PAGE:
[] Allen College’s Online Ed.D. in Health Professions Education requires the completion of a dissertation. May we have more information on the dissertation, including its structure and purpose, the process students undergo to complete it, and the types of faculty support students receive during their work?

[Dr. Brenda C. Barnes] For the dissertation, students explore a local problem that is meaningful to them, and their dissertation research is a vehicle for them to explore this problem. Students have the flexibility to adapt their dissertation to the problem they wish to investigate and their own professional and academic goals.

In terms of examples of dissertations, we’ve had a student who was a nursing instructor and who wanted to look at the need for emotional intelligence instruction in nursing instruction settings. Another student examined the concept of grit (i.e. courage, resolve, and resilience) and how it affects the learning outcomes of nursing students. One student looked at faculty needs and their perceptions of caring. Recently, we had a student analyze the use of online instructional methods amongst nurse educators, and these educators’ beliefs around the efficacy of these online learning technologies. As we have students in non-nursing fields, we also have dissertation topics that are in areas such as occupational therapy, physical therapy, and other disciplines.

Many of our students complete dissertations that are invested in giving faculty a voice. Something we have noticed more in literature reviews is that the vast majority of research focuses on the student experience, and there is frankly not a great deal of research conducted on the faculty experience, what their needs are, what faculty support should look like for various roles, etc.

Students receive ample faculty support and feedback during their work on their dissertation. All students are assigned a dissertation chair and a committee comprised of the chair, another faculty member, and an external reviewer.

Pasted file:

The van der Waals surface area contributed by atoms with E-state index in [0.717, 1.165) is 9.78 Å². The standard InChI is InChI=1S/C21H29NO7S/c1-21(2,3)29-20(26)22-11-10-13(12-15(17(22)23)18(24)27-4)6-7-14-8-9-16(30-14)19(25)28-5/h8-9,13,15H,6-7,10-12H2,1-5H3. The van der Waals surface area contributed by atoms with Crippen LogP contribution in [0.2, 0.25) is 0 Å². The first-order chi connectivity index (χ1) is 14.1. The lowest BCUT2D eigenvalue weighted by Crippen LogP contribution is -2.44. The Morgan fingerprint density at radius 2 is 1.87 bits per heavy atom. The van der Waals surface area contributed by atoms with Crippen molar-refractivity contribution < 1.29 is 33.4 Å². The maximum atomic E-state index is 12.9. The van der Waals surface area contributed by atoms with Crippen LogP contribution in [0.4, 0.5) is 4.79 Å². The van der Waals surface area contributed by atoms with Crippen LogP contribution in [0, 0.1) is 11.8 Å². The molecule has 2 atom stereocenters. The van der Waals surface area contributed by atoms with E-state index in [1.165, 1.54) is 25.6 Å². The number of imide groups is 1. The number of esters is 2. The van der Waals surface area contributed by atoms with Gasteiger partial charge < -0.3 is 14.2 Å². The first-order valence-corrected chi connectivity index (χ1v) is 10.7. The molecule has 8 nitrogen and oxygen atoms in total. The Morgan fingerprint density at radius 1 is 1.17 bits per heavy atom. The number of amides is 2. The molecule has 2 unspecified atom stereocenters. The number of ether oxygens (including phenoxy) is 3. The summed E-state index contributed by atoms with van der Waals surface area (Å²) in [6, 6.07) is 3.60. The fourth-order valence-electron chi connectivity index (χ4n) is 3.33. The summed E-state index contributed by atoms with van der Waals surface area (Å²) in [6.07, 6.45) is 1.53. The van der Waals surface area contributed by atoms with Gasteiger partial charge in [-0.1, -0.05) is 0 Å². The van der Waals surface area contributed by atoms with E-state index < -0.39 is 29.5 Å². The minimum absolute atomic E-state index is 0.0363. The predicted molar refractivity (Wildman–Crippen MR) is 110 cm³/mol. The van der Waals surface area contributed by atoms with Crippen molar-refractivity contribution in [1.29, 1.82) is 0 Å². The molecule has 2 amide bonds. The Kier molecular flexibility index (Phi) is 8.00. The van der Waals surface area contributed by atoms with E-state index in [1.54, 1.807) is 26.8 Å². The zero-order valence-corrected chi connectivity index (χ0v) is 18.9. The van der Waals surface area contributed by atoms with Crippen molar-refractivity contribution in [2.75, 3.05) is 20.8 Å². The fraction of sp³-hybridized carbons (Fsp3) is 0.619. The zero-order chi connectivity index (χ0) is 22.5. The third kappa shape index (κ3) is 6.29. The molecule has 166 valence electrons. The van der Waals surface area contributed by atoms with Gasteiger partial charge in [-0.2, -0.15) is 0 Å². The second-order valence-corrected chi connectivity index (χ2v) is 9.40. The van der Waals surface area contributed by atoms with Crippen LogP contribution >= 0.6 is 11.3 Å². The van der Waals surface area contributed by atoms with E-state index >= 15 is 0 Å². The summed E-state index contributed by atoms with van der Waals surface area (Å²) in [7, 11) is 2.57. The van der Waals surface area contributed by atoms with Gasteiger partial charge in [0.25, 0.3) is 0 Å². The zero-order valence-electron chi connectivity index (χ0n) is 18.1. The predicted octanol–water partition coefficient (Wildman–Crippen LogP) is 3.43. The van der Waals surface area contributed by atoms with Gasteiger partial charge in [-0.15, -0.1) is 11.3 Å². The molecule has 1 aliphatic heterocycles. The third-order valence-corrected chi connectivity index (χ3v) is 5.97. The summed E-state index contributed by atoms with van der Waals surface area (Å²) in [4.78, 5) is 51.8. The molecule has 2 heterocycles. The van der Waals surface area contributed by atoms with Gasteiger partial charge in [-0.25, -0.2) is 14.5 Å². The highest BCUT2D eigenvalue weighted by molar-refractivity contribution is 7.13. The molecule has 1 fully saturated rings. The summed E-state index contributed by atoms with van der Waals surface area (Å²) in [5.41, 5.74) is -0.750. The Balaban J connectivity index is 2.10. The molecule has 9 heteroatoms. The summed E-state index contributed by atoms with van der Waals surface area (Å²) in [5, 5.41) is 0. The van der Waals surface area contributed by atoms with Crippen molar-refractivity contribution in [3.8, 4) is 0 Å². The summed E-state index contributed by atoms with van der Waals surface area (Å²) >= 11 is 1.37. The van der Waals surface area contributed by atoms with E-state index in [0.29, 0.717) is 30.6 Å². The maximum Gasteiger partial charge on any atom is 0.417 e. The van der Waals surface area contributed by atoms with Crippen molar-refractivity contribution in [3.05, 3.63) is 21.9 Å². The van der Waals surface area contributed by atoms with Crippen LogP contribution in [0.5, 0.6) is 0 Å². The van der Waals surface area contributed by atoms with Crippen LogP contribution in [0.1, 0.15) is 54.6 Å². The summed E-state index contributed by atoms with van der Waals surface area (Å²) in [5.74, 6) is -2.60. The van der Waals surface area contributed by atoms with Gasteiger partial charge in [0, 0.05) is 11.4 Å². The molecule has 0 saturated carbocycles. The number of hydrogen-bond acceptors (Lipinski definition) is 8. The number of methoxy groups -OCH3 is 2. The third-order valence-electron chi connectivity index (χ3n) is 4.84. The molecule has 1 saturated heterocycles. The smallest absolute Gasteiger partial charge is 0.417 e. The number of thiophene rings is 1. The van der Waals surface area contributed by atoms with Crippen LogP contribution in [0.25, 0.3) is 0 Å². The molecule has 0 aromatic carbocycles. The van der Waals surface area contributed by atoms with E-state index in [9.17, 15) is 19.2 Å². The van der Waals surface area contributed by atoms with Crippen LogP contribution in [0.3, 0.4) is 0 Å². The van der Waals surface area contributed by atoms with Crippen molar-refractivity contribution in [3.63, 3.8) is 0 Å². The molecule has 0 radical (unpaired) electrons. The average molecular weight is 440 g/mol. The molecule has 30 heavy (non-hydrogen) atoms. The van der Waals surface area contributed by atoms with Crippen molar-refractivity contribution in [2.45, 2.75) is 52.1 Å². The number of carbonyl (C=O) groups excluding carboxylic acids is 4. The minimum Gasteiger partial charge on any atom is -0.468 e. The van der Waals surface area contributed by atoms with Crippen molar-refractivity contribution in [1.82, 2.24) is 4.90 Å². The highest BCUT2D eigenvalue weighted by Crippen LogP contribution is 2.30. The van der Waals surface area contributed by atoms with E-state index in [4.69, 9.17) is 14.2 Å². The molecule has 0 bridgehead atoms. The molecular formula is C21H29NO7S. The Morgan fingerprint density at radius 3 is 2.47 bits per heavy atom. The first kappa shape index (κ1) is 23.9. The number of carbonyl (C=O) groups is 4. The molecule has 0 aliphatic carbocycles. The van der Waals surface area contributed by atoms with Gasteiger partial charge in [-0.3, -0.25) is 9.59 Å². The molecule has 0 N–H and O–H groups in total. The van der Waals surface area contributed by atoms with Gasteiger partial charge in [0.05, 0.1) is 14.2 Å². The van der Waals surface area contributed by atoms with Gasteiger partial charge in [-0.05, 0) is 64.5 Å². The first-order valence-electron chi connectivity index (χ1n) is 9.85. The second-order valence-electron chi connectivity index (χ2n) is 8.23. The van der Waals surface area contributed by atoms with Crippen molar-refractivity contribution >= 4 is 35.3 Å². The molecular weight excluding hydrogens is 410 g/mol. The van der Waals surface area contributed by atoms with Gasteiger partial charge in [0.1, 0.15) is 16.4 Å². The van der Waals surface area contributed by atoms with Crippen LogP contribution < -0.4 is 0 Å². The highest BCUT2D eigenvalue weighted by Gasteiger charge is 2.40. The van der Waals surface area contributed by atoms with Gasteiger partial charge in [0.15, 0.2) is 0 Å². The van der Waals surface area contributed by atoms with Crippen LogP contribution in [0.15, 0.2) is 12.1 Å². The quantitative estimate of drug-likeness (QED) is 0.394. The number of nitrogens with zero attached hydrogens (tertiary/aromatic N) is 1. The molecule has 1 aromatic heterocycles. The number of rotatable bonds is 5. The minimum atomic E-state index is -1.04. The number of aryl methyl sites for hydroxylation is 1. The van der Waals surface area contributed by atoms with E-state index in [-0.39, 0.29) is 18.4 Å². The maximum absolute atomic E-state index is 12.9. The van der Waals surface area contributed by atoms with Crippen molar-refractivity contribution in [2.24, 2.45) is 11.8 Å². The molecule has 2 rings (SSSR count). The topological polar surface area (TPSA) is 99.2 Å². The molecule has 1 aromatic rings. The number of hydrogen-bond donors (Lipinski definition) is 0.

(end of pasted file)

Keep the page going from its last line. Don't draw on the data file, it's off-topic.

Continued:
[] What role does faculty mentorship play in Allen College’s Online Ed.D. in Health Professions Education? How can students make the most of these mentorship opportunities and support systems while they are enrolled?

[Dr. Brenda C. Barnes] When developing this program, it was important to us that we encourage collegial relationships between faculty and students, and between students themselves. Mentorship is as important for educators as it is for students.

As a result we recently created a new elective that is geared towards students who do not have any experience as faculty. This elective is essentially a dedicated mentorship course. The faculty member who teaches the course (right now it is myself) focuses on helping students navigate the academic institution. In the class we cover the formal structure of an institution of higher learning, the committees and communities that are in place, how tenure and faculty support work in these environments. For our students who are already faculty members, they can apply for credit for that elective on the grounds of their prior experience.

Another great source of mentorship that I have recently integrated into the program is support from our alumni network. Currently I have been reaching out to some of our past graduates and asking them to serve as committee members for students’ dissertations. That has proven to be extremely effective; our graduates have so much empathy and a great understanding of 1) what a good dissertation should look like and 2) our students’ experience as they work through the challenges of their independent research project.